Thursday, April 19, 2007

Property Tax - Good, Bad, Ugly?

EDMONTON Real Estate Board is rallying against a proposed property-transfer tax. EREB has concerns that the new tax will reduce affordability by increasing the cost of an average Edmonton house by $4,000.

The Minister’s Council on Municipal Sustainability, released a report last month which recommended that the province authorize municipalities to collect six new or expanded taxes and levies including a property-transfer tax. This proposed property transfer tax is still in discussions so the tax rate has not been decided.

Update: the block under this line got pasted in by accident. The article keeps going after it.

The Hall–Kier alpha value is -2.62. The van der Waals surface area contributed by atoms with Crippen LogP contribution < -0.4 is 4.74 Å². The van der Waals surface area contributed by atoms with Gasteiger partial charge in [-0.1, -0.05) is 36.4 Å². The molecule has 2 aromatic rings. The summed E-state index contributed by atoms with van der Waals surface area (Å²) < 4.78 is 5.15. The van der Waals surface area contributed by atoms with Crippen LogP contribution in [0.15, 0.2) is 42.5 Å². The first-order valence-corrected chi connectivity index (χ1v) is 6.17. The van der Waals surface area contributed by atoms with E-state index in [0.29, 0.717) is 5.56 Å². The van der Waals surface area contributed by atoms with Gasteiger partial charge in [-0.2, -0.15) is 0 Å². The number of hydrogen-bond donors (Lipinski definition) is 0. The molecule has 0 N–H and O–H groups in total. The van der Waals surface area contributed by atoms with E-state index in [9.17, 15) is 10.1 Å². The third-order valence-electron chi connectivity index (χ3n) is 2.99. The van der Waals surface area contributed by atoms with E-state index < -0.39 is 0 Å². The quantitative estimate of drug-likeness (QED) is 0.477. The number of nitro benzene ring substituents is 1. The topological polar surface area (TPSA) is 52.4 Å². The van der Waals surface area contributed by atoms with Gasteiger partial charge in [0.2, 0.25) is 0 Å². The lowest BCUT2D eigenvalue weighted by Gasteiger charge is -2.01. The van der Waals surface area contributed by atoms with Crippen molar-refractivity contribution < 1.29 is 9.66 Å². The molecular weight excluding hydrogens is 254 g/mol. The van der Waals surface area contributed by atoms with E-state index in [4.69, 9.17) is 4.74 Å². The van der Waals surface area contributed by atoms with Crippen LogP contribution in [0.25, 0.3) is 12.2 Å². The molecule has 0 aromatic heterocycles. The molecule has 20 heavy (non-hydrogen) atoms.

Carolyn Pratt of EREB has anticipated the tax at 1%.

“This is a home-buying tax,” EREB president Carolyn Pratt said today in a news release. “It is patently unfair to ask home buyers to pay for municipal services which would benefit the entire city.”

Mayor Stephen Mandel, a member of the Minister’s Council, said he would support such a tax for Edmonton.
“We’re trying to find ways to take pressure off the property-tax payer...”

Economist Mel McMillan said such a tax may not affect prices as it would be the seller responsibility.

“Normally, prices are negotiated to the maximum that the buyer is willing to pay.”